The legal body, together with the Property Council of South Australia, say that if the government insists on going ahead with its contentious privatisation of SA’s Land Services Group, the process must at least be completely transparent and the community impact fully disclosed.
The two noted that they are disappointed in the level of information that has been made available to the public so far regarding the tender process.
“Despite this proposal representing one of the biggest government transactions in recent history and having huge implications for the state, there has been next to no public information from the government about the planned sale and its long-term impact,” said Law Society president Tony Rossi.
“The mechanism allowing the government to sell this essential service was activated by one line buried deep in last year’s budget bill.”
This sentiment was echoed by Philip Page, chair of the Law Society’s Property Committee.
“The government has yet to explain how it is in the public interest to outsource to a private operator, motivated by profit, a land title registration system that has operated efficiently and securely in SA for over 150 years,” Mr Page said.
“Property is the biggest asset most people will own. It is essential that the security, accuracy and privacy of land ownership information are not compromised.
“It is inevitable that the private operator will increase fees for unregulated services, and will develop ways of profiting from the sale of land data. There is also a risk that title insurance, which is currently not needed by SA landowners, will become necessary to protect assets.”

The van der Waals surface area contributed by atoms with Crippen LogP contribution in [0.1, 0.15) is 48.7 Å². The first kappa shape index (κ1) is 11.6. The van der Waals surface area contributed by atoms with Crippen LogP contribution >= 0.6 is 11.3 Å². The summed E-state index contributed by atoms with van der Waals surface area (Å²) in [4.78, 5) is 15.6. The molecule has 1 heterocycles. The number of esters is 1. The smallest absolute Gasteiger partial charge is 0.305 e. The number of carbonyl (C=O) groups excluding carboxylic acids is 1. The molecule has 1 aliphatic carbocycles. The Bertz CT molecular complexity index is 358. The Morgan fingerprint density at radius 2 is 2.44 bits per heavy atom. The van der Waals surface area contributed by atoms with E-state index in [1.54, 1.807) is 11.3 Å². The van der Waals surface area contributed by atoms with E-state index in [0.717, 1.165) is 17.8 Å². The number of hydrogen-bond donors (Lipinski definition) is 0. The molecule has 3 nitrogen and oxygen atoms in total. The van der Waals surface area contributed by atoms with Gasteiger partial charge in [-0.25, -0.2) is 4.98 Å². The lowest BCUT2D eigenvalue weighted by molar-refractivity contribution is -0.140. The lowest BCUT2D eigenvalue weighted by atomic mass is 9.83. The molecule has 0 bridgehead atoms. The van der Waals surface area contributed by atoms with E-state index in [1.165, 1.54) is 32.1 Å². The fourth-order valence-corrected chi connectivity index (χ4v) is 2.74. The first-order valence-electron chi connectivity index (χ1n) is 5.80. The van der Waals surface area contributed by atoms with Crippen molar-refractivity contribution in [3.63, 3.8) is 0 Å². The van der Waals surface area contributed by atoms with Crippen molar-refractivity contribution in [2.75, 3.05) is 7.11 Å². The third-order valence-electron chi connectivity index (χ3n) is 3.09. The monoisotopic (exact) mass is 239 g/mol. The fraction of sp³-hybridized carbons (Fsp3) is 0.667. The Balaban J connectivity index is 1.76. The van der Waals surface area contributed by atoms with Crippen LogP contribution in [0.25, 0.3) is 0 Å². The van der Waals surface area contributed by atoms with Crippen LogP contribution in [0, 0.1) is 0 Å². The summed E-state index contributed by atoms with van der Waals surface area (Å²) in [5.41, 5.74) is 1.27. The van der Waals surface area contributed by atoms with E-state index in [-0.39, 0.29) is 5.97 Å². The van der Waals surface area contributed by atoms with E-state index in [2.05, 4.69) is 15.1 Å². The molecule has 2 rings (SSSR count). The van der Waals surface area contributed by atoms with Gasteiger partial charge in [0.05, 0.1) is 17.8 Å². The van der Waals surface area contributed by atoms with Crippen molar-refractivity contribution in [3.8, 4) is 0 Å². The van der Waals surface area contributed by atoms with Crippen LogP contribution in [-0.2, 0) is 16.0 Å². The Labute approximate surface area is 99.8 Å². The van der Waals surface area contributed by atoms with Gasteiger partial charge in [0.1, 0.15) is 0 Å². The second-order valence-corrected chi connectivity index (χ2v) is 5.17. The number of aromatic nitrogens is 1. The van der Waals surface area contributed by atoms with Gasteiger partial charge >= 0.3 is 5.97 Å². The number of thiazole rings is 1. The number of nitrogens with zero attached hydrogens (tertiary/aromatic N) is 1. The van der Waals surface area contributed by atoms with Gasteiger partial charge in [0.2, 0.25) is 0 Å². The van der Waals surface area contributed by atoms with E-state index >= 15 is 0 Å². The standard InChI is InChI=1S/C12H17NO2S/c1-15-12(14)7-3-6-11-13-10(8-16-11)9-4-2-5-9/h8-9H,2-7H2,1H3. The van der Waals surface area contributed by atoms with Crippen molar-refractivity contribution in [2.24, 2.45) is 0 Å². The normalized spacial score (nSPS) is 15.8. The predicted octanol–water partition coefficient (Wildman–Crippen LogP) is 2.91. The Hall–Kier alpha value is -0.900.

A statement from the SA Law Society highlighted that stakeholders have also questioned whether the sale could lead to South Australians losing their jobs if functions are outsourced interstate.
As such, Property Council SA executive director Daniel Gannon said he is seeking an assurance that local jobs will not be lost in any restructuring of this service.
“The Land Services Group is one of the most efficient and well-run agencies across government, thanks to the experience and expertise of its staff,” Mr Gannon said.
“It would be a travesty to lose that wealth of experience – which is vital to the integrity of the system – particularly at a time when there are more unemployed South Australians than the seated capacity at Adelaide Oval.”
The statement from the Law Society also voiced serious concerns “about the potential increase in costs to consumers in light of recent revelations about the state government’s privatisation of the Compulsory Third Party Insurance Scheme in 2013”.
“Figures obtained by the Law Society show that compensation payments for people injured in motor vehicle accidents have dropped dramatically but insurance premiums have remained the same, suggesting that the premiums which were previously used to compensate injured parties are now being redistributed to government and the insurance companies engaged by them,” Mr Rossi said.
“There is concern that the same thing could happen with a privately operated Land Services Group, which is why we should reflect on the past and ask whether privatising essential services has benefitted consumers in SA.”
In conclusion, both the Law Society and Property Council SA said they are in agreeance that if the government chooses not to divulge the terms of the private contract citing “commercial in confidence” reasons, then it should at least be open to review by the Auditor-General.
“That is a reasonable request,” Mr Gannon said.
Mr Rossi added: “We cannot keep the public in the dark on issues relating to the security and privacy of our most important data".
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